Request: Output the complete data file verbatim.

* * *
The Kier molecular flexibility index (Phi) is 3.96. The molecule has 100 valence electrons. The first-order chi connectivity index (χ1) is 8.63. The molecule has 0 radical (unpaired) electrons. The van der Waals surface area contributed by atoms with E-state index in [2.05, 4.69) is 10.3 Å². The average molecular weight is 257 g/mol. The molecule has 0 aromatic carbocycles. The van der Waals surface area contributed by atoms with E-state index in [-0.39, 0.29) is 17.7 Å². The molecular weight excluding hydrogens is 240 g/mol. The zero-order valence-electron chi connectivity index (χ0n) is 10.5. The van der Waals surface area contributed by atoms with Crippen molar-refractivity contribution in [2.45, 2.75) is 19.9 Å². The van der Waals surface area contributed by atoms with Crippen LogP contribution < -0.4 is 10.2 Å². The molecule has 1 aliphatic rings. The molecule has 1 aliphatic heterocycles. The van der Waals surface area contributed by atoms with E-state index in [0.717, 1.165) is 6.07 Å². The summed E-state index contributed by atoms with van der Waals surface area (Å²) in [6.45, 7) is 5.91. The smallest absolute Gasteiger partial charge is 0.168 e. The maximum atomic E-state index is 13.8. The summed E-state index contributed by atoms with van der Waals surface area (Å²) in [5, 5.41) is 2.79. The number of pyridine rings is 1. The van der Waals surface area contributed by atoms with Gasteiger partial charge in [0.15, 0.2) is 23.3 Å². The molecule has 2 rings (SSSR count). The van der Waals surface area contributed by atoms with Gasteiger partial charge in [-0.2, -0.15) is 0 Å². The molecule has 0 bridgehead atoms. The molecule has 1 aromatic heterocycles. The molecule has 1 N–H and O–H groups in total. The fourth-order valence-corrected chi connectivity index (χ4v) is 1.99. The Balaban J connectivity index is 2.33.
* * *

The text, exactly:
The Kier molecular flexibility index (Phi) is 3.96. The molecule has 100 valence electrons. The first-order chi connectivity index (χ1) is 8.63. The molecule has 0 radical (unpaired) electrons. The van der Waals surface area contributed by atoms with E-state index in [2.05, 4.69) is 10.3 Å². The average molecular weight is 257 g/mol. The molecule has 0 aromatic carbocycles. The van der Waals surface area contributed by atoms with E-state index in [-0.39, 0.29) is 17.7 Å². The molecular weight excluding hydrogens is 240 g/mol. The zero-order valence-electron chi connectivity index (χ0n) is 10.5. The van der Waals surface area contributed by atoms with Crippen molar-refractivity contribution in [2.45, 2.75) is 19.9 Å². The van der Waals surface area contributed by atoms with Crippen LogP contribution < -0.4 is 10.2 Å². The molecule has 1 aliphatic rings. The molecule has 1 aliphatic heterocycles. The van der Waals surface area contributed by atoms with E-state index in [0.717, 1.165) is 6.07 Å². The summed E-state index contributed by atoms with van der Waals surface area (Å²) in [6.45, 7) is 5.91. The smallest absolute Gasteiger partial charge is 0.168 e. The maximum atomic E-state index is 13.8. The summed E-state index contributed by atoms with van der Waals surface area (Å²) in [5, 5.41) is 2.79. The number of pyridine rings is 1. The van der Waals surface area contributed by atoms with Gasteiger partial charge in [0.15, 0.2) is 23.3 Å². The molecule has 2 rings (SSSR count). The van der Waals surface area contributed by atoms with Gasteiger partial charge in [-0.2, -0.15) is 0 Å². The molecule has 0 bridgehead atoms. The molecule has 1 aromatic heterocycles. The molecule has 1 N–H and O–H groups in total. The fourth-order valence-corrected chi connectivity index (χ4v) is 1.99. The Balaban J connectivity index is 2.33.